Best Guesses

February 24, 2007
A thought by James Berardinelli

In actuality, I get more enjoyment out of making Oscar predictions than I do watching the telecast. It's sort of like entering an NCAA Men's Basketball Championship pool. I don't spend a lot of time watching the games (unless there's a team playing for which I have a rooting interest); I simply check the results on line after the dust has settled.

This year, I'm going to implement my "Oscars in an Hour" plan, utilizing my DVR. I believe it will be possible to start scanning through the telecast at 11:00 and be caught up by the time the Best Picture award is handed out. The fat-to-content ratio in an Oscars show is alarmingly high. Things to be skipped: commercials; acceptance speeches containing a list of friends, family, and lawyers; honorary awards; musical numbers; and probably a few things I'm forgetting. What will I watch? The opening monologue, any "comedy bits" along the way, announcements of winners, and acceptance speeches in which the victor says something intelligent. There's no way that should exhaust more than 60 minutes. So I'll start in on the Oscars once Battlestar Galactica is over.

With one exception, predictions in the major categories are pathetically easy this year because they're all virtual locks: Martin Scorsese, Helen Mirren, Forrest Whitaker, Eddie Murphy, Jennifer Hudson. A few pundits are arguing that Norbit may have done damage to Murphy's chances, but I'm not amongst their number. And, while I would like to see Peter O'Toole finally be recognized, I'm enough of a realist to acknowledge that the crusty, reportedly unfriendly Brit is not going upset the affable Forrest Whitaker. I expect polished victory speeches from all of the major winners because they have known for weeks that they're going to win. There's no excuse for them not having something witty and intelligent to say.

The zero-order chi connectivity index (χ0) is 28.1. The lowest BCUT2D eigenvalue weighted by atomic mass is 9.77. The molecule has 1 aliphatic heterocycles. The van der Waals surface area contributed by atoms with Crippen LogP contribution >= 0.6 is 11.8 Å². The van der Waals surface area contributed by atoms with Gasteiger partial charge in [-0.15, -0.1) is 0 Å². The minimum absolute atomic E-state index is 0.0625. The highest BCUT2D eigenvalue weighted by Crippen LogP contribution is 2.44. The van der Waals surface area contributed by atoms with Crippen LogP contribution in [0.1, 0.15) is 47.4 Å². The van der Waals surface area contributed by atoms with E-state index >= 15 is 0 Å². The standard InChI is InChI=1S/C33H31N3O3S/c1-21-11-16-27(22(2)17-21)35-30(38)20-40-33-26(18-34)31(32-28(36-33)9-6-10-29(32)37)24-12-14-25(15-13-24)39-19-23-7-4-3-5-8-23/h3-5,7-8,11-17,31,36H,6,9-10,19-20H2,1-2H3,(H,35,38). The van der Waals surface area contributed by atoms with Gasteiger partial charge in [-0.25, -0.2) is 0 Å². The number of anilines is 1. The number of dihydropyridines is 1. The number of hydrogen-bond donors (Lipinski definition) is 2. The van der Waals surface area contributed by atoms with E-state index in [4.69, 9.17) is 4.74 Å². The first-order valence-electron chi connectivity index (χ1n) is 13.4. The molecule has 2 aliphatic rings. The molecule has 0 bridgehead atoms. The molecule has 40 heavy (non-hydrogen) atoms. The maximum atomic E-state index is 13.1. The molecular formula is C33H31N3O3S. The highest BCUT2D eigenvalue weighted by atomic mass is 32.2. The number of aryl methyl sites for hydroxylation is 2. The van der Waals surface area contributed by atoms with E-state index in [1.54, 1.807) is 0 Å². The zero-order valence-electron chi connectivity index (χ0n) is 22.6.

But what about Best Picture? It's as wide open a field as I can recall in any year because none of the choices have elicited much excitement in Hollywood. (There are rumors of ballots being returned with the Best Picture category left unchecked.) It's easy to argue in favor of Babel - it has the most nominations of a Best Picture candidate. But the movie is largely subtitled and that's typically a big negative. There's often synergy between Best Picture and Director and, assuming Scorsese wins the latter, than might point to The Departed for the former. However, while there's a lot of sympathy for Scorsese, there's not as much enthusiasm for his film. I don't see either The Queen or Letters from Iwo Jima having a legitimate shot. So what's left? Little Miss Sunshine, and that's my prediction. There has been growing support for the movie in recent weeks - the same kind of groundswell that carried Shakespeare in Love over Saving Private Ryan and Crash over Brokeback Mountain. In my opinion, however, if Little Miss Sunshine wins, it will be among the ten worst choices for Best Picture since the Oscars were inaugurated. Little Miss Sunshine is a pleasant, enjoyable motion picture that's nowhere close to the year's best.

As for the rest... (As usual, I do not pick the short subjects)

Animated Feature: Cars
Art Direction: Dreamgirls
Cinematography: Children of Men
Costume Design: The Devil Wears Prada
Documentary: An Inconvenient Truth
Editing: The Departed
Foreign Language Film: Pan's Labyrinth
Makeup: Pan's Labyrinth
Musical Score: Babel
Music (Song): "Listen," Dreamgirls
Sound Editing: Letters from Iwo Jima
Sound Mixing: Dreamgirls
Visual Effects: Pirates 2
Writing (Adapted): The Departed
Writing (Original): Babel

One note: I don't really have a clue about Best Song. Three of the five nominees are from Dreamgirls and it's almost certain to be one of them. But I don't know which one (and I suspect voters don't, either). So the choice of "Listen" is a shot in the dark. It could just as easily be one of the other two. All of the big numbers for Dreamgirls come from the play, so all we're left with is three forgettable penned-for-the-movie tunes.

For those who are interested, my usual "score" is around 65% correct. A couple of years ago, I exceeded 80%, but that's unusual. This year, I will be surprised if I do worse than five out of six in the big categories - but the same can be said about everyone making Oscar predictions. (Anyone picking against Helen Mirren is both gutsy and stupid.)